Applications demonstrating the possibilities of affordable and sustainable citizens access to services of collective interest should be set up. Examples might include the creation of one-stop shopping point to communicate with public administrations and civic service providers and the use of smart cards. Special requirements should be taken into account for the benefit of disabled people. Because of the interlinked nature of the citizen's differing requirements, applications will be based on interoperable generic services, increasingly using Internet/Intranet facilities.

Simultaneous implementation in different cities, common testing and validation of new services shall allow cross-fertilisation and exchange of best practices among the project promoters.

2.8. Trans-European Telecommunications Networks for New Work Methods

(Covers the project of common interest of Annex I of the guidelines related to teleworking and services for the job market.)

Flexibility both in time and space through a variety of forms of telework and other new work methods in the public and private sectors can make a major contribution to realising the benefits of a rapid transition to the information society : flexibility in and support to the creation of employment, business competitiveness, satisfaction of social needs and improvement of the quality of life. However the operational obstacles to trans-border telework within the European Union are still numerous, such as appropriate provision for data protection, insurance, social security, health or safety at work.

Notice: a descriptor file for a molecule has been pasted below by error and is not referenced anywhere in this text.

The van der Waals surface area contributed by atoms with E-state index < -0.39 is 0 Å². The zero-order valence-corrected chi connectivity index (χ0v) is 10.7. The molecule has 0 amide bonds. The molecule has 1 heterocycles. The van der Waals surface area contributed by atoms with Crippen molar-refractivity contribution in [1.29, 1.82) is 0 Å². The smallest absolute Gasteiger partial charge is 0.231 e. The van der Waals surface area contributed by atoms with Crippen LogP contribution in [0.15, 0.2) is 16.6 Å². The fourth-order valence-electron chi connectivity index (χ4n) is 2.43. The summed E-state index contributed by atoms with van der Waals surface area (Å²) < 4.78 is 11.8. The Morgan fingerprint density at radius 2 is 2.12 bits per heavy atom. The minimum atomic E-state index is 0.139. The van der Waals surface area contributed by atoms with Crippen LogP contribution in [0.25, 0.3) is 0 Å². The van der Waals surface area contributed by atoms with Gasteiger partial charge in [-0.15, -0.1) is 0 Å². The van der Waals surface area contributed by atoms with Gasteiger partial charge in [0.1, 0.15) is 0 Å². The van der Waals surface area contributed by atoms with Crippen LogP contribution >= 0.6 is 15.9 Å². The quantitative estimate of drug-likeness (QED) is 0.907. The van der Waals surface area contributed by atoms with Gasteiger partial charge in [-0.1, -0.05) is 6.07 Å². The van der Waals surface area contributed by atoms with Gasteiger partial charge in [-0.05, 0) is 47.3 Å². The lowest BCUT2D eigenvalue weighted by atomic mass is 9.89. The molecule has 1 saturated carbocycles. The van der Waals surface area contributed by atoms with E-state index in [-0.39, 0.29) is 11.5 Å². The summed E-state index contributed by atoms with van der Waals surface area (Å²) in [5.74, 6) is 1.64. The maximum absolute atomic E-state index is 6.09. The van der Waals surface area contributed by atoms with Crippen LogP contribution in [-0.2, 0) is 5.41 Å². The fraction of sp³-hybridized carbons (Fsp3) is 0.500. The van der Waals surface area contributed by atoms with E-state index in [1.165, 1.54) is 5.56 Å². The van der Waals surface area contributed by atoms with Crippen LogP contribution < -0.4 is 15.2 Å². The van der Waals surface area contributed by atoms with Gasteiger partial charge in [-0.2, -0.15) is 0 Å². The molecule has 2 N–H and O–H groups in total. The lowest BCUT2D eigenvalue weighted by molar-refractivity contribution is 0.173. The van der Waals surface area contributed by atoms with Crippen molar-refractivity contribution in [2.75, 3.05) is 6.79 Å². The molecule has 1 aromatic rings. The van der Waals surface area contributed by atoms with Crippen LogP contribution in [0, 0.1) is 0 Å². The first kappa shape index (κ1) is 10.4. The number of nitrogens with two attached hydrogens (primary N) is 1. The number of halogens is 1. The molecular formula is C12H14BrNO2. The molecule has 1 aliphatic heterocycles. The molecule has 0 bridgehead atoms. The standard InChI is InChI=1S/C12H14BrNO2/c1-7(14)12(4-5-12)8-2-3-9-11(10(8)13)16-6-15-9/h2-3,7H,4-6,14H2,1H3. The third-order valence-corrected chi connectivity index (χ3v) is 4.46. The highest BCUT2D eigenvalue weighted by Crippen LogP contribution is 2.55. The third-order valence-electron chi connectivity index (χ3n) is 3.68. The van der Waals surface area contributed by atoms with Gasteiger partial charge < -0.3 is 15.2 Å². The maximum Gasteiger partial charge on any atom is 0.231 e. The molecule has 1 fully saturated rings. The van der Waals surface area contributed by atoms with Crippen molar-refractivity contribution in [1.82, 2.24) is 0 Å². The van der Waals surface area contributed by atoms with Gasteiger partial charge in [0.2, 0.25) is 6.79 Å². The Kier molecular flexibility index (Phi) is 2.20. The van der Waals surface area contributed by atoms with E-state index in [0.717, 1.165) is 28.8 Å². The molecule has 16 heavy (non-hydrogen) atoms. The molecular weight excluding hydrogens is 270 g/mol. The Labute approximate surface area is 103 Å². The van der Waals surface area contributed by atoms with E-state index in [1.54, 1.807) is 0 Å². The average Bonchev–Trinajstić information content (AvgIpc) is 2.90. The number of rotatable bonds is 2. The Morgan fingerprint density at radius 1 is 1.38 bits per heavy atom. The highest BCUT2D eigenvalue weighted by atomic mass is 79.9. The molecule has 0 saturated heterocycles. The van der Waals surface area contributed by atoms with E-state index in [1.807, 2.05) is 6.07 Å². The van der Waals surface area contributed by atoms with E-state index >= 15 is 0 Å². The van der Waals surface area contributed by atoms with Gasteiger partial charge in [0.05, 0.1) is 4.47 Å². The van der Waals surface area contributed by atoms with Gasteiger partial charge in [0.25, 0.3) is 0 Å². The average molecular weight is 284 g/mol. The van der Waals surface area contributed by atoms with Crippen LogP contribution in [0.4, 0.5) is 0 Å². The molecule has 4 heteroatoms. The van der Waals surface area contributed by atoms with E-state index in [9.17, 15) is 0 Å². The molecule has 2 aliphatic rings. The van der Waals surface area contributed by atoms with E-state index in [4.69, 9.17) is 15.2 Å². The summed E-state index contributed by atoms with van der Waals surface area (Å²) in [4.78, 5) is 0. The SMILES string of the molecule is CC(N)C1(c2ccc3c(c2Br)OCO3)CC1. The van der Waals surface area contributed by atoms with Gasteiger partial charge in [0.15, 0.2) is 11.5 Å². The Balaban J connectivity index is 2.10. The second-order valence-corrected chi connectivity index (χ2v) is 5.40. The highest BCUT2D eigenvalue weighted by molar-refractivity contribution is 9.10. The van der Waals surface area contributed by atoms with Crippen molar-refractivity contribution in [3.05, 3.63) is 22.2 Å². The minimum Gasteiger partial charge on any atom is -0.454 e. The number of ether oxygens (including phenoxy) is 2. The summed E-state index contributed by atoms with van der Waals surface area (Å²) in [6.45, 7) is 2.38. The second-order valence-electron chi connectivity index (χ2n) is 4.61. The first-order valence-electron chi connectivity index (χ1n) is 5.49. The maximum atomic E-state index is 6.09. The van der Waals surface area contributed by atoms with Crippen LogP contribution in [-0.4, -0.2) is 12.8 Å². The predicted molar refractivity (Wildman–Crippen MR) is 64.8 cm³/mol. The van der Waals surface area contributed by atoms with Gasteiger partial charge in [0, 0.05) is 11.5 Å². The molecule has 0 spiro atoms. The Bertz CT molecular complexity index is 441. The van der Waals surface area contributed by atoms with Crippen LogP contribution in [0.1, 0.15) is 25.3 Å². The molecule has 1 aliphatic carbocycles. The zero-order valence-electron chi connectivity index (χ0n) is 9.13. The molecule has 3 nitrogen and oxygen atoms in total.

The objective of projects of common interest in this area should be to stimulate the deployment of new work methods for a large number of businesses and other organisations within a sound technical, operational and legal framework.

Projects are expected to support European networks of call centres/service centres offering employment near home in both urban and rural areas; European networks of business centres offering teleworking facilities to business travellers; and new work organisation for European SMEs with a dispersed work-force, with appropriate provisions for data protection, insurance, social security, health and safety at work.

Multi-media access will be insured through the appropriate set of interconnected networks and interoperable services.